Officially, there is only one: Alfred the Great, who ruled from 871 until 899. Although he is referred to as ‘English’ – in that he was of Saxon descent – Alfred was never king of a united England. That honour went to his grandson, Aethelstan in AD 927.
If the search is expanded to cover monarchs from across Britain, there are a few more names to consider. The Danish prince Cnut (often spelt ‘Canute’), who became King in England in 1016, is often referred to as Cnut ‘the Great’ following the extension of his power to Denmark, Norway and parts of Sweden, although he was not English in the sense of ethnicity and background.
Further afield in Wales, two monarchs, Rhodri, the ninth-century King of Gwynedd, and Llywelyn, Prince of Gwynedd (1195-1240), were later given the epithet ‘Great’. However this title never appears to have been extended to a Scottish king.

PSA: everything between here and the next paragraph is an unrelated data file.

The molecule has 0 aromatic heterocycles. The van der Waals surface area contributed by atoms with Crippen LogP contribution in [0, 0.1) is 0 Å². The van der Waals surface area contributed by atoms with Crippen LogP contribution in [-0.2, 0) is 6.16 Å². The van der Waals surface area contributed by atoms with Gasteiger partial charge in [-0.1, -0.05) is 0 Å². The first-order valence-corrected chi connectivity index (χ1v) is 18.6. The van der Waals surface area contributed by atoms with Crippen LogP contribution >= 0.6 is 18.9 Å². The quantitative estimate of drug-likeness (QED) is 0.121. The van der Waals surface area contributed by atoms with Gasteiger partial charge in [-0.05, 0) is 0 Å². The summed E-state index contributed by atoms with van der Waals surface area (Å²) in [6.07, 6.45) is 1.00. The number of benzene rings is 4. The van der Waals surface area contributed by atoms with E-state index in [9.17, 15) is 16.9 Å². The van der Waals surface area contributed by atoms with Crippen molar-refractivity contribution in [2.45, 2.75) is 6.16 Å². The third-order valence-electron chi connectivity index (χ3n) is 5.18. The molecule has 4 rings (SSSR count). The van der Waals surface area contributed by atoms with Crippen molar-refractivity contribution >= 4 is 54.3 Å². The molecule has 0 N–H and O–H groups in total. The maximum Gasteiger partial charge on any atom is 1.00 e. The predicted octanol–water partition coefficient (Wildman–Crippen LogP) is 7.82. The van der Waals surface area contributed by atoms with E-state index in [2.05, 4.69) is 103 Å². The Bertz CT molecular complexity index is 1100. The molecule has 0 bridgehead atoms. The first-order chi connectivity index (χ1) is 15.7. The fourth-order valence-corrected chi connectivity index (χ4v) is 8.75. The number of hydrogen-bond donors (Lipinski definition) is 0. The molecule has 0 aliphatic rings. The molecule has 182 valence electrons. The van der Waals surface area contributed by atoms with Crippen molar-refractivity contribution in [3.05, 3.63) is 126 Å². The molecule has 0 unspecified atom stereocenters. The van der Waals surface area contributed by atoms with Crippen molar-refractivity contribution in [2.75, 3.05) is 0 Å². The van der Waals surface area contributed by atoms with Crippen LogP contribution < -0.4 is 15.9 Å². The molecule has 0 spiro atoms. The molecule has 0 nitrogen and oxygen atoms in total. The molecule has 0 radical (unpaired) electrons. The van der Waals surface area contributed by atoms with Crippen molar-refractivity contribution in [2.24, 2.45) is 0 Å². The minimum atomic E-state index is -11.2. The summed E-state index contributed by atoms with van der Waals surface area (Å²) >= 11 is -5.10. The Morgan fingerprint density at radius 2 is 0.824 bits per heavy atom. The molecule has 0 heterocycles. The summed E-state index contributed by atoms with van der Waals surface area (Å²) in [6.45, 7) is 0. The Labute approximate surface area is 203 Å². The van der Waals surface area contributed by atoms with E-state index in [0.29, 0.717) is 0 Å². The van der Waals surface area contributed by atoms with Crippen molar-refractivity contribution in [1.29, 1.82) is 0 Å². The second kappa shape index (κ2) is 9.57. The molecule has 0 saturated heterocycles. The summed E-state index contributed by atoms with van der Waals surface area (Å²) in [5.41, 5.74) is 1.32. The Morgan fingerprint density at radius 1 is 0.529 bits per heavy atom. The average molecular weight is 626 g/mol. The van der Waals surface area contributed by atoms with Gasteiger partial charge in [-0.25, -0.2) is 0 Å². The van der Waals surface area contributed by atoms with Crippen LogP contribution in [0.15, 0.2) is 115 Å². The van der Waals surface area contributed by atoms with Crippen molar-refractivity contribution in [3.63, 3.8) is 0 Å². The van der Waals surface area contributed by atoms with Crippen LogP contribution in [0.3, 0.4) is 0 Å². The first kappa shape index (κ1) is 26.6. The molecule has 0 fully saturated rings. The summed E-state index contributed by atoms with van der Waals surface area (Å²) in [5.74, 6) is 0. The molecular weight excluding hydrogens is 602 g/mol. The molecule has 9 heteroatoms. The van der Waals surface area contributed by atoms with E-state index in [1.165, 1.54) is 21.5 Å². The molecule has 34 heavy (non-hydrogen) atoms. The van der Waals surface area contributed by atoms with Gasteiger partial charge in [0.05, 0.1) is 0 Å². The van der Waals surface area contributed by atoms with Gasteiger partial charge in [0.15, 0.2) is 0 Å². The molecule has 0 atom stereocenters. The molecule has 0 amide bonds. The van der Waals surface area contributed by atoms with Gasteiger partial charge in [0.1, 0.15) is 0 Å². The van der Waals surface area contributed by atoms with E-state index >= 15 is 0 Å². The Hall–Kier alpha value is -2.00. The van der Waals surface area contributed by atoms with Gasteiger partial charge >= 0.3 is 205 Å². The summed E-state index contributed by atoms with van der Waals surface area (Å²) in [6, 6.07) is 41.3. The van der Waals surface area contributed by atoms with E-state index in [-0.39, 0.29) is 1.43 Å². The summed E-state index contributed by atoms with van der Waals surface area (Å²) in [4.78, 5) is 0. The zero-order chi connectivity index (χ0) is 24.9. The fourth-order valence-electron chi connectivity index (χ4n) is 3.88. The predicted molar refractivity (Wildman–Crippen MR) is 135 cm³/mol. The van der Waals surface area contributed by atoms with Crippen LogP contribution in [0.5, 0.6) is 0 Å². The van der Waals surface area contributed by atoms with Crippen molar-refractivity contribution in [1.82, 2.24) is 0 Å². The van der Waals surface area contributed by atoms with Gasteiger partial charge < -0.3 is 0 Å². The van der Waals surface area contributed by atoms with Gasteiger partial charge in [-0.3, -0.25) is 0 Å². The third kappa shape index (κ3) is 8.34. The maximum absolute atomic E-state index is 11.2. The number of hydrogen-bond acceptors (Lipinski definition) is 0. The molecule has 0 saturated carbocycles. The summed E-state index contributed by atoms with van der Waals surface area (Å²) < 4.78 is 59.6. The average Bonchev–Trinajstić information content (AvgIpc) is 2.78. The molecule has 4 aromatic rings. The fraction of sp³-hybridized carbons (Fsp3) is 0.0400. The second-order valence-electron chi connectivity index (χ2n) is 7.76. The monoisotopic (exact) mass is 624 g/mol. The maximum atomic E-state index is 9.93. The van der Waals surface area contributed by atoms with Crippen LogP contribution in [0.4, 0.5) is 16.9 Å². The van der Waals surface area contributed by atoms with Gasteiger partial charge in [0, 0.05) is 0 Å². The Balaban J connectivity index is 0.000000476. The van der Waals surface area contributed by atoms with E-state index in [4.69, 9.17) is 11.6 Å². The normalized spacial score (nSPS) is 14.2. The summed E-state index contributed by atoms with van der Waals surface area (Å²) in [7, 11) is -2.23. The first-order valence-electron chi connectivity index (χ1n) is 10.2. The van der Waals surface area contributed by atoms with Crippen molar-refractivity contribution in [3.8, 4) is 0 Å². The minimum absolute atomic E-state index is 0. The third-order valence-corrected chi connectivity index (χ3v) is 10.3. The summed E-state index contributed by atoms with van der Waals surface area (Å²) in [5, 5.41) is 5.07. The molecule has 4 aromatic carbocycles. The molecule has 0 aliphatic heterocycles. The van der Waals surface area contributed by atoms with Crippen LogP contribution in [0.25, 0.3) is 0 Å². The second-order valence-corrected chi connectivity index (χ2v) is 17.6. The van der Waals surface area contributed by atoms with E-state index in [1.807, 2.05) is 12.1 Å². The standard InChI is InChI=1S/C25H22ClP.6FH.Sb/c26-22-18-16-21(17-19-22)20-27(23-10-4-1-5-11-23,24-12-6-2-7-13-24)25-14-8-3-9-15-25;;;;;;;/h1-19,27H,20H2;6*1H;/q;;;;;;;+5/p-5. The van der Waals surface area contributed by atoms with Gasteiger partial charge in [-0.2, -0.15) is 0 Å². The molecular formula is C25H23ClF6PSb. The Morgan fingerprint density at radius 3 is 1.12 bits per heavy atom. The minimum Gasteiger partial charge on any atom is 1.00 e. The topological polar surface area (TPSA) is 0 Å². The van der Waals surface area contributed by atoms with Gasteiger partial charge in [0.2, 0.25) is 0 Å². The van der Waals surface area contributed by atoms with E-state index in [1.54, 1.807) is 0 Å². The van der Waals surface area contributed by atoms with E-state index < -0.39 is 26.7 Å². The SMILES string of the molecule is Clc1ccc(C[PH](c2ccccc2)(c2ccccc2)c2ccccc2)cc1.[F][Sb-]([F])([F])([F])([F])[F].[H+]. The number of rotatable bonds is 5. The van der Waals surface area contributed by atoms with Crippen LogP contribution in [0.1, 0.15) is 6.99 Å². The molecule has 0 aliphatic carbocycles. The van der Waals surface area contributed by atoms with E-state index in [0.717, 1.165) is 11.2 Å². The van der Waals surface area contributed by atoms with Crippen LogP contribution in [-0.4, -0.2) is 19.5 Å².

Two kings of the first century were credited with ‘greatness’. The first was Cunobelinus, – immortalised by Shakespeare in his play Cymbeline – who was leader of the Catuvellauni and Trinovantes tribes and was described by a Roman historian as “Great King of the Britons”.
The second was Tiberius Claudius Togidubnus, a tribal leader who used the title ‘Great King in Britain’ on a Roman inscription preserved in Chichester.
This article was first published in the January 2015 issue of BBC History Revealed magazine